To: "Val Curtis" <>, "Birding-Aus" <>
Subject: Rarities
From: "Greg" <>
Date: Mon, 3 Jul 2006 23:07:19 +1000
Hi Val and Mike,

This is an important issue that you have raised because important sightings may not get on the record if unusual records are dismissed out of hand. On the other side of the coin to be too accepting can mean that the reliability of the the databases that the records end up in can be undermined.

People who think that a record may be in error need to approach the observer in a diplomatic and friendly (and supportive) way and people being asked for more details shouldn't get offended too easily. I have offended people by just asking for more details of a sighting so when I need to follow up a reported sighting now I am nervous about offending the observer.

Science is all about questioning but it is not about trying to undermine or offend other people. If you know you are right about an ID stick to it and don't get offended if someone questions it. If you are totally confident about your ID then you should be able to provide the evidence to convince others. The rarities committees are a valuable way of having unusual records vetted.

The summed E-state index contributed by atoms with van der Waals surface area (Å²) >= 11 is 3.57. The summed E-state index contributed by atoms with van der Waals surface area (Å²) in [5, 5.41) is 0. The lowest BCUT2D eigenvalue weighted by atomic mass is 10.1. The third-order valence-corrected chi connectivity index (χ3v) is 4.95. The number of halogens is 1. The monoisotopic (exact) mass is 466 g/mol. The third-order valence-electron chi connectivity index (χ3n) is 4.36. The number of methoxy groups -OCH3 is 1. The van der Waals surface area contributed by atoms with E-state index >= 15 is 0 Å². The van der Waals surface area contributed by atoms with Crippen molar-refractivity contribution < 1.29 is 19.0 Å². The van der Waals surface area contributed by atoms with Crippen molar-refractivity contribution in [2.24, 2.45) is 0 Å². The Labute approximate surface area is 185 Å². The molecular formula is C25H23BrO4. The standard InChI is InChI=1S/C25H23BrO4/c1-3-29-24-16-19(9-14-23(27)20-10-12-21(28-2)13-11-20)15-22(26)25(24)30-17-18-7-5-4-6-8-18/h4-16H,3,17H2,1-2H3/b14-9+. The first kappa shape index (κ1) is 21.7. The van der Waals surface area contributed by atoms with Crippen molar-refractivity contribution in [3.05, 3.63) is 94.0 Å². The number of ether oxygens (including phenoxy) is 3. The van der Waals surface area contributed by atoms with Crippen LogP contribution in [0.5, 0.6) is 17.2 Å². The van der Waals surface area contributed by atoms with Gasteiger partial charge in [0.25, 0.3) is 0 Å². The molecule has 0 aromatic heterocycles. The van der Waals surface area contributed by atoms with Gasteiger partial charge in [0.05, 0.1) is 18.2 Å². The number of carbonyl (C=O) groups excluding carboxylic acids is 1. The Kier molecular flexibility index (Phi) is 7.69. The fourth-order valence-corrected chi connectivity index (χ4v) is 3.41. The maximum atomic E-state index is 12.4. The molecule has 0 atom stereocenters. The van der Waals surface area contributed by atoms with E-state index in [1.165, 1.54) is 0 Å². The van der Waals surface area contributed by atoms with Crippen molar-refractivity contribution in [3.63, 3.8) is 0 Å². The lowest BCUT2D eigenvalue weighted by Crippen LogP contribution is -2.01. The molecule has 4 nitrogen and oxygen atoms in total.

I have read postings on Birding-aus where people have been too harsh on others, particularly new subscribers, so if you feel offended don't drop off and disappear into the ether, stand and defend you point of view. There will be others who will support you.


Greg Clancy

<Prev in Thread] Current Thread [Next in Thread>

The University of NSW School of Computer and Engineering takes no responsibility for the contents of this archive. It is purely a compilation of material sent by many people to the birding-aus mailing list. It has not been checked for accuracy nor its content verified in any way. If you wish to get material removed from the archive or have other queries about the archive e-mail Andrew Taylor at this address: andrewt@cse.unsw.EDU.AU